Acne treatment differs before, after menopause

September 1, 2006

Chicago - Acne, common in women of all ages, can be treated differently depending in part upon age, according to Julie C. Harper, M.D., assistant professor of dermatology at University of Alabama School of Medicine, Birmingham.

Chicago - Acne, common in women of all ages, can be treated differently depending in part upon age, according to Julie C. Harper, M.D., assistant professor of dermatology at University of Alabama School of Medicine, Birmingham.

One study shows that 12 percent of women at the age of 25 have clinical acne, compared to 3 percent of men, and at age 45, 5 percent of women still have acne, compared to 3 percent of men.

"Both of those numbers are higher than what we would usually see in men patients," Dr. Harper tells Dermatology Times.

"For most of us in our clinical practice it is not a big surprise that we see more women than men have acne, but we really don't know why," Dr. Harper says.

One obvious difference between men and women is the hormonal fluctuations that women experience throughout their lifetimes. In addition, women also often use cosmetics and oral contraceptive pills (OCP), and frequently suffer from chronic stress.

In one study that looked at the effects of the menstrual cycle on acne, of the 400 women surveyed, 44 percent reported a premenstrual worsening in their acne.

In another study, 63 percent of women evaluated showed a 25 percent increase in acne lesion counts premenstrually.

Hormonal changes

"Unfortunately, there is not a lot of data out there to explain why a women has acne - better or worse - during pregnancy or during menopause," Dr. Harper says.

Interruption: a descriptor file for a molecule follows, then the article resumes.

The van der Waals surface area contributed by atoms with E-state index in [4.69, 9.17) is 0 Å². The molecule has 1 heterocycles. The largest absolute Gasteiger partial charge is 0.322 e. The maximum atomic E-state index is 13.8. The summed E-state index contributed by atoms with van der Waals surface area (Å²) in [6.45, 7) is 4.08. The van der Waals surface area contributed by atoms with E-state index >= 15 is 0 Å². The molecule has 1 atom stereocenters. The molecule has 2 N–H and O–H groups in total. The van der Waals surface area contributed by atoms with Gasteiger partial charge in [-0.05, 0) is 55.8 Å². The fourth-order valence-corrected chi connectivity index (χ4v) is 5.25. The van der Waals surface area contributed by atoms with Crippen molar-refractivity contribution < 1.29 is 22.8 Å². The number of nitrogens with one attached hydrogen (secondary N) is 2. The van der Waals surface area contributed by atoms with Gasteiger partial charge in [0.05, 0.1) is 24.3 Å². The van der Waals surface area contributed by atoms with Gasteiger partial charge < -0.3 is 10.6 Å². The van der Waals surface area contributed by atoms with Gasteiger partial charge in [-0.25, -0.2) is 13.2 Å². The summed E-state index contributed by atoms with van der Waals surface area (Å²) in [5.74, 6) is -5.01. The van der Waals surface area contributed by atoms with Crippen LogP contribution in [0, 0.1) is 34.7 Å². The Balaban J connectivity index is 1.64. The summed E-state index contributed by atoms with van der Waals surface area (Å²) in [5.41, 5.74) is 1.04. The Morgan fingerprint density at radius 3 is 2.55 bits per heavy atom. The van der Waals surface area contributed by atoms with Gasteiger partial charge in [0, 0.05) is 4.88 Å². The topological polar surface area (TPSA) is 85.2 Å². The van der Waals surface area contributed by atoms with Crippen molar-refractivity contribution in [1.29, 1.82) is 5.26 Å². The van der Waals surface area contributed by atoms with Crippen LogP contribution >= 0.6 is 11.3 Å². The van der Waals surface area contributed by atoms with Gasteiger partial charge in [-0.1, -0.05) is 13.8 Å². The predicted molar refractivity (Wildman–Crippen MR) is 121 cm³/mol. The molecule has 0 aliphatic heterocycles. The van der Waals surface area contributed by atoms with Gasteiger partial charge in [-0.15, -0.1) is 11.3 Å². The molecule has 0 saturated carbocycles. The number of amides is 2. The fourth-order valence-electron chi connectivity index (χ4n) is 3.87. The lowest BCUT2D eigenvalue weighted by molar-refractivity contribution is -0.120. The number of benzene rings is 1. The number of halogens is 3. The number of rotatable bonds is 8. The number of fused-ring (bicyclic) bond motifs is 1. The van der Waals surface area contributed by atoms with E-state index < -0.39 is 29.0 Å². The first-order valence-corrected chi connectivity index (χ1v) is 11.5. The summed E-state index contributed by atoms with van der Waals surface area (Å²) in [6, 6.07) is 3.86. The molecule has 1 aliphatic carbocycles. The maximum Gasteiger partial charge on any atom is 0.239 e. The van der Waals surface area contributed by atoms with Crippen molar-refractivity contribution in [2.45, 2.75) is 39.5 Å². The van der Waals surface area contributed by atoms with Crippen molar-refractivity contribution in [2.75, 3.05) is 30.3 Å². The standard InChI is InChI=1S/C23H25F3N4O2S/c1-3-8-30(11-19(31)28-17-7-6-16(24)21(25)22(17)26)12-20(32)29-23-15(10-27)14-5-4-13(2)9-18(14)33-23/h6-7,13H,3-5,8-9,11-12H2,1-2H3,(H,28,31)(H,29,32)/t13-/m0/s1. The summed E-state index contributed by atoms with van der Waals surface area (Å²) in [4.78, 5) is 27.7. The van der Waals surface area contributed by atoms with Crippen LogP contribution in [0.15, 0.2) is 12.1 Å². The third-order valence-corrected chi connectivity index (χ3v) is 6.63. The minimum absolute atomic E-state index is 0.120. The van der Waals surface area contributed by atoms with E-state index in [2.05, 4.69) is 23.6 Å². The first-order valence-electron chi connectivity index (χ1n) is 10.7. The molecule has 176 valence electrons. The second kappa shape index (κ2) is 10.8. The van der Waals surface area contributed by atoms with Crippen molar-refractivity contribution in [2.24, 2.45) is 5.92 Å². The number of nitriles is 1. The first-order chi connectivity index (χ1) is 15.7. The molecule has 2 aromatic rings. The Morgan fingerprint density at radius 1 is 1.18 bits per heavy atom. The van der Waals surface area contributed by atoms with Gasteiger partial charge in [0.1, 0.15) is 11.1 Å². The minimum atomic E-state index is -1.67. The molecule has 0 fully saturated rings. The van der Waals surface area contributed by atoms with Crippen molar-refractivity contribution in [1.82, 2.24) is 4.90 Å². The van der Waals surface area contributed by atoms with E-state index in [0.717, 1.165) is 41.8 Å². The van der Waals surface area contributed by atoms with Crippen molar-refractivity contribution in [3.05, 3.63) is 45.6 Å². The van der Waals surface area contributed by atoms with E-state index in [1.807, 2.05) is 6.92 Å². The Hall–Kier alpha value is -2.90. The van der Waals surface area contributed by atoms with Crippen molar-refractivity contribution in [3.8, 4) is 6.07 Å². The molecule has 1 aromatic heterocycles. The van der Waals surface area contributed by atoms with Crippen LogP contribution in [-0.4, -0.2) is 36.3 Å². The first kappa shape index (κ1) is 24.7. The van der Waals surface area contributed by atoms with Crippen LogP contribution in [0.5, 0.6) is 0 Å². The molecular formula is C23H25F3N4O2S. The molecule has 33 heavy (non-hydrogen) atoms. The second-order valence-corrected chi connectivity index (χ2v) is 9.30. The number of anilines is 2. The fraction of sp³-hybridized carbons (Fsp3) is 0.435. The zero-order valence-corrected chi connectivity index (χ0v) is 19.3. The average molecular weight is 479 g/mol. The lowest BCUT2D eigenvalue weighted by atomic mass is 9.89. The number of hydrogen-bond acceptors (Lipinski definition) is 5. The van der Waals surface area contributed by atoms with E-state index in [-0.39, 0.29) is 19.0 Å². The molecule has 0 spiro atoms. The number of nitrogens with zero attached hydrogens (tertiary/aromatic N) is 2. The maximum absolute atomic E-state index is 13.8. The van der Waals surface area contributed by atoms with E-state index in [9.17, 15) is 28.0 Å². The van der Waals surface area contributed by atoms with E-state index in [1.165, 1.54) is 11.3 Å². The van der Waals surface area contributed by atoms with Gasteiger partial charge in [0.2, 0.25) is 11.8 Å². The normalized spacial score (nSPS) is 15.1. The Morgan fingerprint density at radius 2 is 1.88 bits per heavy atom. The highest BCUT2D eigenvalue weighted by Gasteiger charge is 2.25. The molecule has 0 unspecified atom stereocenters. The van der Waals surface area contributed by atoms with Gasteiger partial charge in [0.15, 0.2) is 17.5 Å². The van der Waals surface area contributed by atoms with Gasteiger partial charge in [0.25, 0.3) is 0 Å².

In her practice, she observes that acne often flares when an OCP is discontinued. It also may either worsen or improve during pregnancy.

"Some acne may worsen during pregnancy as a result of discontinuation of acne medications," she says.

Hormonal treatments

Dr. Harper notes that considering hormonal treatments is a reasonable approach for women with acne. However, treatment varies based on a woman's age.

In general in a younger woman who is premenopausal and has acne, a birth control pill is a reasonable place to start, especially for a woman under the age of 35.

"Just about any birth control pill can help, as long as it is a combination estrogen/progestins. OCPs that are only progestins - for example, Depo Provera - might actually make acne worse," Dr. Harper says.

The risks of oral contraceptives include venous thromboembolism, stroke, heart attack and breast cancer. Side effects for oral contraceptives include irregular bleeding, nausea, weight gain, mood changes and breast tenderness.

A female patient who is postmenopausal and has acne may have good results with a product such as the aldosterone antagonist spironolactone. Side effects for spironolactone include polyuria, menstrual disturbances, gynecomastia, dizziness, headache and weight gain.

Postmenopausal women will not need to be concerned about the potential spironolactone side effects related to pregnancy. Use of the drug can also lead to abnormal periods, but that won't affect postmenopausal women either, Dr. Harper says.

Postmenopausal patients often complain of increased facial hair (hirsutism) and hair loss on the scalp (alopecia).

"If hirsutism and alopecia are not a problem, traditional treatment with topical retinoids, antimicrobials and systemic antibiotics can be used when needed. If hirsutism and alopecia are a problem, spironolactone may be very helpful," she adds.

Dr. Harper uses low doses, such as 50 mg to 100 mg per day, coadministered with an oral contraceptive pill if the patient is of child-bearing potential.

Continued research is warranted in this area, Dr. Harper says.

"More still needs to be learned about the development and treatment of acne throughout a woman's life cycle," she says.

Disclosure: Dr. Harper reports no conflicts of interest related to this article.

References:
Goulden V, Stables GI, Cunliffe WJ. Prevalence of facial acne in adults. J Am Acad Dermatol. 1999;41(4):577-580.
Stoll S et al. J Am Acad Dermatol. 2001;45(6):957-960.
Lucky A. Arch Dermatol. 2004;140:423-424.